Renowned architect and urbanist Rem Koolhaas has spent much of his career hopping from “one site of urban density to another,” says Troy Conrad Therrien, the Guggenheim Museum’s architecture curator. He would occasionally escape to the Swiss Alps “to find moments of repose,” Therrien says, but “for Rem, going to the countryside was like going to Mars.” When modernity encroached on his beloved retreat, Koolhaas turned his attention from metropolitan cacophony to the rest of the (mostly undeveloped) world.
The result is Countryside, the Future, an exhibition opening February 20 at the Guggenheim in New York. Beginning with a towering wall of Koolhaas’s questions about what lies ahead, the show sums up an investigation he undertook with AMO, the think tank associated with his Office for Metropolitan Architecture, aided by research from students at Harvard and universities in Beijing, Nairobi and Wageningen, Netherlands.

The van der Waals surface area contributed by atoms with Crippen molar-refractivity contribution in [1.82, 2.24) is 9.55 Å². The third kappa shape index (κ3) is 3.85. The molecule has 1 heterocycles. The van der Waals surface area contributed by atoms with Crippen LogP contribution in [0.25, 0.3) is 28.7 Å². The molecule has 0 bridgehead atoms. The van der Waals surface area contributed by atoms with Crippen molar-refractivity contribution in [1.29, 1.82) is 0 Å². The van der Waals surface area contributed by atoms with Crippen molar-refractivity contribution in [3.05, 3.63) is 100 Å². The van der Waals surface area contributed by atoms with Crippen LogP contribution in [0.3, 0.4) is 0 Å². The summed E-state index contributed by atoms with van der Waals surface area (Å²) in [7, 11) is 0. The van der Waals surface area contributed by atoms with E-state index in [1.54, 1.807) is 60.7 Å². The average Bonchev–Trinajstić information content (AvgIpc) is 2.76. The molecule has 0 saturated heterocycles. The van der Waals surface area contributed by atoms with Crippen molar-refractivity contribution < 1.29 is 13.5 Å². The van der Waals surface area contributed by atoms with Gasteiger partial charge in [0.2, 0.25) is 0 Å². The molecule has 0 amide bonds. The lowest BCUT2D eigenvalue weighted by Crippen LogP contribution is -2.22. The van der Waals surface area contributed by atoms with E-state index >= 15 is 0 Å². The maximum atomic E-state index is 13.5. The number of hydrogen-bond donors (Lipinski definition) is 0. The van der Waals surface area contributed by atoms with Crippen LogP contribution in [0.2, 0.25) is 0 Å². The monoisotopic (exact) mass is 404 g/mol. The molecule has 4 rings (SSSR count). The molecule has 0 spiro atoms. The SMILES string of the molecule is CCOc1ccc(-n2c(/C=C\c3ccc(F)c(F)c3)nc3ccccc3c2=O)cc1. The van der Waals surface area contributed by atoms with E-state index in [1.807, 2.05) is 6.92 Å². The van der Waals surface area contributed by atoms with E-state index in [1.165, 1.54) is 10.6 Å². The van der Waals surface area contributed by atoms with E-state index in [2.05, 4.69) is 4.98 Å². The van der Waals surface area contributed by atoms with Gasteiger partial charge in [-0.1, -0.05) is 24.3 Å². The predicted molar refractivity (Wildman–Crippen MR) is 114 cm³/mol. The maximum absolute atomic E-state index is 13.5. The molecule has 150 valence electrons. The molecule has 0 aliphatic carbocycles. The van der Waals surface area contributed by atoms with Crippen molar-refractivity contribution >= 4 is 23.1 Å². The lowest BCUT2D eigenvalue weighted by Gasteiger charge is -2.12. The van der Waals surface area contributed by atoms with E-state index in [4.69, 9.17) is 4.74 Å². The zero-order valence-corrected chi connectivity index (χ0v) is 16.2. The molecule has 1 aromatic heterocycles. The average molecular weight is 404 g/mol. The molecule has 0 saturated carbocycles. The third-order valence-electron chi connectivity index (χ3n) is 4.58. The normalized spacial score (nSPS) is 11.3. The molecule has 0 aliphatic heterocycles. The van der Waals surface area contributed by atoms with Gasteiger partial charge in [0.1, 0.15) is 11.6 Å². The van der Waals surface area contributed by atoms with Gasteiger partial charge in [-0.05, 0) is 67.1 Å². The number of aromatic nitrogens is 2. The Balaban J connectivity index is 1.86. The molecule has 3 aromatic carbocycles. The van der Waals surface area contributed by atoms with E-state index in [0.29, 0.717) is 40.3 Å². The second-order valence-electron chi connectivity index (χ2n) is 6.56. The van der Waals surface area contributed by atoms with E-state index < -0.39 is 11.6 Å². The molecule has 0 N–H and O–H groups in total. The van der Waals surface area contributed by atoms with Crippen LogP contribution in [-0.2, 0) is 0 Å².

Filling the rotunda with case studies divided into global themes concerning rural and wild lands—escapism, politics and experimentation, to name a few—the multisensory installation will encompass film, archival material and even John Denver’s “Take Me Home, Country Roads” playing in a loop of 15 languages. Though decidedly future-focused, Koolhaas and his team were careful to consider the past, such as the predilection in ancient Rome and China for writing literature in the countryside, as well as the present, including the innovative use of phone-based payment systems in remote parts of Africa.
While the word “future” conjures images of Blade Runner-esque cityscapes—shiny, high-tech and grim—Koolhaas argues it’s the less developed terrain that’s on the front lines of change.
“Rem has been unfairly tagged as cynical,” Therrien says. “This show is not cynical.”